The Nature Conservancy's Bear Rocks Preserve, located along the Allegheny Front adjacent to the Dolly Sods Wilderness, is among climate change "strongholds" identified in new study.
CHARLESTON, W.Va.-- The highland forest along the spine of the Appalachian Mountains in eastern West Virginia has been identified as a key stronghold for allowing plants and wildlife to withstand the growing impacts of global warming in the U.S. northeast and southeastern Canada.A new study by The Nature Conservancy has identified a series of landscapes in eastern North America that, if left intact, are predicted to be resilient enough to endure climate change.The study, funded by Doris Duke Charitable Foundation, the Northeast Association of Fish and Wildlife Agencies and The Nature Conservancy, analyzed 156 million acres of land stretching from Virginia to southeastern Canada. Landscapes with the most diverse topographies, elevation ranges, and geologies were judged to offer the greatest potential for accommodating plant and animal species needing to move to more habitable regions as climate change alters their traditional homes.The Appalachian mountain range in general and the eastern highland forests of West Virginia in particular were determined to be among the most resilient landscapes identified in the study. Other key landscapes included the limestone flats of northern Maine and adjacent portions of Canada, the coastal plains and oak-pine forests of New Jersey and Virginia, and the floodplains of northeastern New York.The study also identified important corridors that link resilient landscapes. In West Virginia, such corridors included the east side of the Cacapon River watershed in the Eastern Panhandle and the Allegheny Front along the west rim of the South Branch Valley in Grant and Pendleton counties, according to Rodney Bartgis, state director of The Nature Conservancy's West Virginia office.Bartgis said the Dolly Sods and Cranberry Wilderness Areas, the Seneca Creek Backcountry and portions of Cheat Mountain, all within the Monongahela National Forest, were identified as key strongholds for providing habitat as the climate warms and dries, as were the New River Gorge and portions of the Greenbrier Valley."If we can keep these strongholds intact and connected, it increases the odds for plants and animals to persist through climate change," Bartgis said. "If you have enough land with enough variety in elevation, geology and landforms, and that land hasn't been broken up by things like highways, when it starts to warm up, plants and animals can move upslope or to a different face of the slope they're on."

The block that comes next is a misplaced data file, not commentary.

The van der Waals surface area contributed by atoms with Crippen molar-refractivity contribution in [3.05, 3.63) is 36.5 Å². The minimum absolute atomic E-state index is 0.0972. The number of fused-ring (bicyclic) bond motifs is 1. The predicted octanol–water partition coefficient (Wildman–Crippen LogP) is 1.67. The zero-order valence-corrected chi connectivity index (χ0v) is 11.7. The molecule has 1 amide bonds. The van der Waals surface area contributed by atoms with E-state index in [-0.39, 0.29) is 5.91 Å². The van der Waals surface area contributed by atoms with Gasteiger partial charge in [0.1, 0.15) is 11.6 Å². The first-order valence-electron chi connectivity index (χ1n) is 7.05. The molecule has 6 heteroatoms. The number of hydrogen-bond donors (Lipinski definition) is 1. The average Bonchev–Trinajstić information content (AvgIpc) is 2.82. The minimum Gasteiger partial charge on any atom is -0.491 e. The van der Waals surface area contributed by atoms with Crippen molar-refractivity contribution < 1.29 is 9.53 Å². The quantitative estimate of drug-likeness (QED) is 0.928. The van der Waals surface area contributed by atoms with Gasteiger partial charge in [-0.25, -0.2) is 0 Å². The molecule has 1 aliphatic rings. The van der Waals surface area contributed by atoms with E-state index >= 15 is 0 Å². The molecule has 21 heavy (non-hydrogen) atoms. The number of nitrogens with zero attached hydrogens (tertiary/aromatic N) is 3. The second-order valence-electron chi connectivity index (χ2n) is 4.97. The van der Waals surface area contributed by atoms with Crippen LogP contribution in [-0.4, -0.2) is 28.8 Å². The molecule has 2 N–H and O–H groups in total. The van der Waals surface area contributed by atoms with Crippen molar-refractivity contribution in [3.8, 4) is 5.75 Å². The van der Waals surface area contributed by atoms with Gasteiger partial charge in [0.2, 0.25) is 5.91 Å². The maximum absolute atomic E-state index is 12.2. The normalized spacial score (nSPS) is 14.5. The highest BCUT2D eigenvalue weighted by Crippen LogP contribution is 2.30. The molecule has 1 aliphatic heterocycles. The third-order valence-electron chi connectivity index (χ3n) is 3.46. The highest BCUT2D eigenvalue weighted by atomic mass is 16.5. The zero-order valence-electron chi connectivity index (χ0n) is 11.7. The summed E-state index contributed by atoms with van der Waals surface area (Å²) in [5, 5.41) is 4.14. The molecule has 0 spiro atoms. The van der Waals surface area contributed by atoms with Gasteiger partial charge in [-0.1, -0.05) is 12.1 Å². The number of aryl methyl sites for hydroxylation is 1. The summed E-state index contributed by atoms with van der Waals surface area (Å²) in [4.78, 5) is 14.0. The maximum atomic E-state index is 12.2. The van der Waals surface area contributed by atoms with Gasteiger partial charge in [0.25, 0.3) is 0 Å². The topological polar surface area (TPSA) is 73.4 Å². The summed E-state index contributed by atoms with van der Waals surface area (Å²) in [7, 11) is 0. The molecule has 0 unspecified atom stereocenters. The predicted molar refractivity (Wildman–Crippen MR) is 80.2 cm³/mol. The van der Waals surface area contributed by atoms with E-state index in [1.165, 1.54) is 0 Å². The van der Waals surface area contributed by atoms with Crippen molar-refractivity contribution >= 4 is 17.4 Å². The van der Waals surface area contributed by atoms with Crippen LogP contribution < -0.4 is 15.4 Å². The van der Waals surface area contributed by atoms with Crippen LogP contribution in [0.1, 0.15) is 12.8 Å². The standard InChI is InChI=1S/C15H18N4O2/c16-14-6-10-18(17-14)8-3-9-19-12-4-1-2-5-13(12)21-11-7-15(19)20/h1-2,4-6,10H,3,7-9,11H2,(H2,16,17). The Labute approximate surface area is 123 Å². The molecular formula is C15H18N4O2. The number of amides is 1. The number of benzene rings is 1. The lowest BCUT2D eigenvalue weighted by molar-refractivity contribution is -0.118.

"As we work to manage some of America's most iconic lands, it's critical to know which natural systems are going to be the most resilient to large-scale changes like climate change," said Clyde Thompson, supervisor of the Monongahela National Forest. "Information from this research can help our management and restoration decisions support the conservation of our nation's heritage."But even if the stronghold areas and connector zones identified in the study are left intact, they will not be able to save all species living in the region."Unfortunately, there will be many species that will not be able to relocate as climate changes makes their neighborhoods unlivable," said Mark Anderson, eastern division science director for The Nature Conservancy. "That is why the ultimate goal is to reduce greenhouse gas emissions and stop climate change impacts from worsening. Until that happens, these resilient landscapes offer a much needed safety net to allow many species to survive, interact and ensure healthy natural systems.""Climate change is a serious issue," said Bartgis. "If we make conservation investments in these places now, we will be able to make changes that will have a long-lasting legacy. People often ask what they can to do to help reduce the impact of climate change. This is something they can do that will have a major impact."Scientists for The Nature Conservancy are conducting similar studies across the United States to identify other natural strongholds with the potential to withstand the impacts of climate change.Reach Rick Steelhammer at firstname.lastname@example.org or 304-348-5169.